AT&T reported its second quarter financial results Tuesday, posting earnings that beat market expectations and revenue in line with estimates.
The company reported adjusted earnings of 79 cents per share on revenue of $39.8 billion. A year prior, the company reported 72 cents per share on revenue of $40.52 billion. Revenue was down year-over-year primarily due to declines in legacy wireline services and consumer mobility.
Wall Street was expecting earnings of 73 cents per share on revenue of $39.79 billion.
AT&T highlighted its 2.8 million wireless net adds, which included 2.3 million from the US driven by prepaid and postpaid connected devices.
The company also touted 112,000 IP broadband net adds for the quarter. It now has more than 5.5 million AT&T Fiber customer locations.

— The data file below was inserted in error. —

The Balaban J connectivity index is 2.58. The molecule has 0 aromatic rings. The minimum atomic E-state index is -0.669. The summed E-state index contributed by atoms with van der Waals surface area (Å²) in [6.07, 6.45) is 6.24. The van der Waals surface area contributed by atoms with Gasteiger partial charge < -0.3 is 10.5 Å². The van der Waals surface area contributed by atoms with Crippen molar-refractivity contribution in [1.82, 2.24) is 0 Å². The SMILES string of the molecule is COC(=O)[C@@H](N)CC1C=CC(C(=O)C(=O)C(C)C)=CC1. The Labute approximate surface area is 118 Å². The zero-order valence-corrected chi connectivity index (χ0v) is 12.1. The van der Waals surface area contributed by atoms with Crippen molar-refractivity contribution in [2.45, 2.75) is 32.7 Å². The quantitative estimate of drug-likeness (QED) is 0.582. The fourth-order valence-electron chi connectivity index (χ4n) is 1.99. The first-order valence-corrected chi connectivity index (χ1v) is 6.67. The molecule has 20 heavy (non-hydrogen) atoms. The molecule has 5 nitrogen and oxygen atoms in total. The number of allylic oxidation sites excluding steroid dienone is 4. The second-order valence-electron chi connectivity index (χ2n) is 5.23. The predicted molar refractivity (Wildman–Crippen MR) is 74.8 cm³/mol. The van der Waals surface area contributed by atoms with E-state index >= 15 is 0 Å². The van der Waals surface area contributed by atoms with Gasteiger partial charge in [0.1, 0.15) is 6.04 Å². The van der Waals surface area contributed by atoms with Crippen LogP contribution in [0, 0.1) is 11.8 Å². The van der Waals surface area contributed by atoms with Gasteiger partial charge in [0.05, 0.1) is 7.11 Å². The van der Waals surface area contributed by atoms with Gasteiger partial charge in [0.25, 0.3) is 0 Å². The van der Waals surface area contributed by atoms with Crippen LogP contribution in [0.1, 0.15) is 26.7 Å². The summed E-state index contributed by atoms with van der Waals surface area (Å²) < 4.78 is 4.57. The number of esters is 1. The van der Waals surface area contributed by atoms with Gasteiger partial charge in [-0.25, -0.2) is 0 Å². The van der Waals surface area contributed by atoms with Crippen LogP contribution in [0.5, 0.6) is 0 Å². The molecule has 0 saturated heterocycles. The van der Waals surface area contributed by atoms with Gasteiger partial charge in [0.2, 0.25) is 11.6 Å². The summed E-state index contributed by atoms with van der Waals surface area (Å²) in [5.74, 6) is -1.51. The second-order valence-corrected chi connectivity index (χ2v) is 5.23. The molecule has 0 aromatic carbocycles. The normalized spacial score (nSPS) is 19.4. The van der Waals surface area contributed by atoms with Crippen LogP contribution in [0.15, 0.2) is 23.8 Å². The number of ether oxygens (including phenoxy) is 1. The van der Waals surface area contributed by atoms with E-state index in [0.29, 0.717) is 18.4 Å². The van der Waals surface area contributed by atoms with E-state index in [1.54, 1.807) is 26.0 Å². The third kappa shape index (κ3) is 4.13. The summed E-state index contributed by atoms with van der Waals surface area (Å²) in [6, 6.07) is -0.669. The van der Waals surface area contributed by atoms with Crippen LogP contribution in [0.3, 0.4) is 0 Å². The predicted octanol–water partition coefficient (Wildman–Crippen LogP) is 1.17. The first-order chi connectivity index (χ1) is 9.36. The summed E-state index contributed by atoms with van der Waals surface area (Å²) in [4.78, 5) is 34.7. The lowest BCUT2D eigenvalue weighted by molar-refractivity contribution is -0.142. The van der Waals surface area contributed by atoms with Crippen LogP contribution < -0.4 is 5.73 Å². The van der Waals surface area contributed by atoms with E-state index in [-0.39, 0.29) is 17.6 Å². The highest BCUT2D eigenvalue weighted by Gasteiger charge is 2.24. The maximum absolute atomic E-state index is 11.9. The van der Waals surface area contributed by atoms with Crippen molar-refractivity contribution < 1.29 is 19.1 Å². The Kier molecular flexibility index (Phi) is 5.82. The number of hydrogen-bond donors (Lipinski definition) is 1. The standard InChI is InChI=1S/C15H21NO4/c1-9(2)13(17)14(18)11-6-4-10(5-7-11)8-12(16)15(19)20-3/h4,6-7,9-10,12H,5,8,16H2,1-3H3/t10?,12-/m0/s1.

"In a quarter where our competitors used promotions aggressively, we added more than 500,000 branded smartphones to our base and more than 100,000 IP broadband subscribers, achieved record EBITDA wireless margins and had the lowest postpaid phone churn in our history," CEO and chairman Randall Stephenson said in a statement.
Meanwhile, AT&T lost 199,000 pay-TV subscribers in the quarter. By comparison, AT&T lost 233,000 subscribers in Q1. The company said DIRECTV NOW gains helped offset the decline in traditional TV subscribers while total video subscribers was essentially flat year-over-year.
In his statement, Stephenson said he expects AT&T's Time Warner deal to close by year-end "and further transform the company." AT&T is reportedly now in negotiations with the Justice Department of Justice over the deal.
This article was corrected to note that AT&T lost 233,000 subscribers in Q1, not 750,000.